Genevieve M Kocoloski



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Dietary nitrate (NO3-) has been shown to impact oxygen consumption (VO2) as well as exercise performance in a number of prior studies. To date, previous investigations have observed NO3- effects at moderate to high-intensity (e.g. time to fatigue, time trials) exercise and often in trained athletes. However, less is known in regards to maximal and prolonged exercise and the potential impact of NO3- on post-exercise excess oxygen consumption (EPOC), particularly in untrained individuals. Here, we tested the hypothesis that acute dietary nitrate supplementation would attenuate VO2 during and following cycle ergometry at maximal efforts. Six young, moderately active, healthy males (age: 26±2 years, body mass index: 23.5±0.5 kg/m2; VO2max: 37.7±5.1 ml/kg/min) performed step-wise maximal cycle exercise (8±1 min) in control (anti-bacterial mouthwash) and acute NO3- supplemented conditions [70ml concentrated beet root juice (0.4g NO3-), 2 hrs prior to exercise] on separate occasions. Measurements of VO2 (indirect calorimetry), arterial blood pressure (MAP; sphygmomanometry), and heart rate (HR; ECG) were made for 45 min prior, during, and 60 min following exercise bouts. NO3- reduced MAP at rest ~1-3mmHg and this was accompanied by reflex-mediated HR increases (2-4 bpm). Additionally, NO3- slighty attenuated VO2 max during exercise (Ctrl: 30.9±3.4 ml/kg/min vs NO3-: 29.4±3.2/kg/min) and post exercise energy expenditure (Ctrl: 112.9±22.1 kcal/min vs NO3-: 94.1±15.7 kcal/min). While NO3- supplementation may have performance benefits, especially in elite athletes exercising at high intensities, it would not be an ideal choice of a supplement to aid in weight loss and increased energy expenditure.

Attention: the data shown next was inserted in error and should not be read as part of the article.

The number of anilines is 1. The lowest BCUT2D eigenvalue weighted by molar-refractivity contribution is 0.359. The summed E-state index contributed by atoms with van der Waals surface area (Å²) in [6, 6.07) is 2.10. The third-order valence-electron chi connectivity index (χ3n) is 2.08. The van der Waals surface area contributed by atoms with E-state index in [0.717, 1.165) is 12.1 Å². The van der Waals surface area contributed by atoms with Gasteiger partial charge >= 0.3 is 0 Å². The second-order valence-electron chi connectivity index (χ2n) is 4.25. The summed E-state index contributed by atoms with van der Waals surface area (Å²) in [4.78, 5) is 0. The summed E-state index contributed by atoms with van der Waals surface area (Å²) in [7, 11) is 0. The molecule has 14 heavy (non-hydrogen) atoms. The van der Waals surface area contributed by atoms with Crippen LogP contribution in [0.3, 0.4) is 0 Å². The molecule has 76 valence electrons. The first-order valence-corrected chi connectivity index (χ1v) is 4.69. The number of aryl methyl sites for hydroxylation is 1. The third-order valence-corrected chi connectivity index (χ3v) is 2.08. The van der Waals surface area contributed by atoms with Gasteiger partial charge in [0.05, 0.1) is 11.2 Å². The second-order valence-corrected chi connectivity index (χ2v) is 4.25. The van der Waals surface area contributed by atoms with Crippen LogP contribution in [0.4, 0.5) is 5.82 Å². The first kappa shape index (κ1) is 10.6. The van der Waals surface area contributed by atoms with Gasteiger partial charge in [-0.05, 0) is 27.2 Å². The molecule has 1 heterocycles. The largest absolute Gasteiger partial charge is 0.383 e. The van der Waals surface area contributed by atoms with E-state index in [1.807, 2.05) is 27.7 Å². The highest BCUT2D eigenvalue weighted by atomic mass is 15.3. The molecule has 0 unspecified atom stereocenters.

Publication Date


Project Designation

Honors Thesis

Primary Advisor

Anne Crecelius

Primary Advisor's Department

Health and Sport Science


Stander Symposium poster

Effects of single-dose dietary nitrate on oxygen consumption during and after maximal exercise in healthy humans